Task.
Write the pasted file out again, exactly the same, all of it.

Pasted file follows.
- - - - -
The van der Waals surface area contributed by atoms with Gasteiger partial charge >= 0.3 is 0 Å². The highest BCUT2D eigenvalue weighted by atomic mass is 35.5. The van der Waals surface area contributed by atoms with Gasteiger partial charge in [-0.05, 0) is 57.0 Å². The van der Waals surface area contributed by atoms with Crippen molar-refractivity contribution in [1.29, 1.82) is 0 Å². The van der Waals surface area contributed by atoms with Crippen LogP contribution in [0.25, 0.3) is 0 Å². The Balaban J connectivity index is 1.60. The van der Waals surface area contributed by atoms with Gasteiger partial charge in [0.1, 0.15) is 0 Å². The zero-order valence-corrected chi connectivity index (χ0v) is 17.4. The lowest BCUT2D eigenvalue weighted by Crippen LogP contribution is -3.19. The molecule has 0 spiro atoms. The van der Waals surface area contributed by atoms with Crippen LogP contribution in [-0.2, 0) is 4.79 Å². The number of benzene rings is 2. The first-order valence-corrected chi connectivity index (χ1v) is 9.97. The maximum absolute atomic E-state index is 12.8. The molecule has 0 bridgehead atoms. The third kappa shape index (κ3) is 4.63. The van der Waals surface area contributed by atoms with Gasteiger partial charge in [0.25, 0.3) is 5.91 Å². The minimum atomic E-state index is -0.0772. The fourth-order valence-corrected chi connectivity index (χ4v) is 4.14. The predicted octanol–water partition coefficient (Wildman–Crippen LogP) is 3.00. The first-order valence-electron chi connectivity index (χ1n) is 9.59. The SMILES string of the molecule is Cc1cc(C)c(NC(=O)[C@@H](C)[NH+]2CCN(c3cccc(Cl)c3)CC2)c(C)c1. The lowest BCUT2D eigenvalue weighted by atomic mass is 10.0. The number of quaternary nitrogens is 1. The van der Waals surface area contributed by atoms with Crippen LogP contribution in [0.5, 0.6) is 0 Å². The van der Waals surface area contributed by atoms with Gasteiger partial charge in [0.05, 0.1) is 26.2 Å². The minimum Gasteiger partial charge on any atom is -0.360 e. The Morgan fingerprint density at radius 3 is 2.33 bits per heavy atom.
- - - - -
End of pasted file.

The van der Waals surface area contributed by atoms with Gasteiger partial charge >= 0.3 is 0 Å². The highest BCUT2D eigenvalue weighted by atomic mass is 35.5. The van der Waals surface area contributed by atoms with Gasteiger partial charge in [-0.05, 0) is 57.0 Å². The van der Waals surface area contributed by atoms with Crippen molar-refractivity contribution in [1.29, 1.82) is 0 Å². The van der Waals surface area contributed by atoms with Crippen LogP contribution in [0.25, 0.3) is 0 Å². The Balaban J connectivity index is 1.60. The van der Waals surface area contributed by atoms with Gasteiger partial charge in [0.1, 0.15) is 0 Å². The zero-order valence-corrected chi connectivity index (χ0v) is 17.4. The lowest BCUT2D eigenvalue weighted by Crippen LogP contribution is -3.19. The molecule has 0 spiro atoms. The van der Waals surface area contributed by atoms with Crippen LogP contribution in [-0.2, 0) is 4.79 Å². The number of benzene rings is 2. The first-order valence-corrected chi connectivity index (χ1v) is 9.97. The maximum absolute atomic E-state index is 12.8. The molecule has 0 bridgehead atoms. The third kappa shape index (κ3) is 4.63. The van der Waals surface area contributed by atoms with Gasteiger partial charge in [0.25, 0.3) is 5.91 Å². The minimum atomic E-state index is -0.0772. The fourth-order valence-corrected chi connectivity index (χ4v) is 4.14. The predicted octanol–water partition coefficient (Wildman–Crippen LogP) is 3.00. The first-order valence-electron chi connectivity index (χ1n) is 9.59. The SMILES string of the molecule is Cc1cc(C)c(NC(=O)[C@@H](C)[NH+]2CCN(c3cccc(Cl)c3)CC2)c(C)c1. The lowest BCUT2D eigenvalue weighted by atomic mass is 10.0. The number of quaternary nitrogens is 1. The van der Waals surface area contributed by atoms with Crippen LogP contribution in [0.5, 0.6) is 0 Å². The van der Waals surface area contributed by atoms with Gasteiger partial charge in [0.05, 0.1) is 26.2 Å². The minimum Gasteiger partial charge on any atom is -0.360 e. The Morgan fingerprint density at radius 3 is 2.33 bits per heavy atom.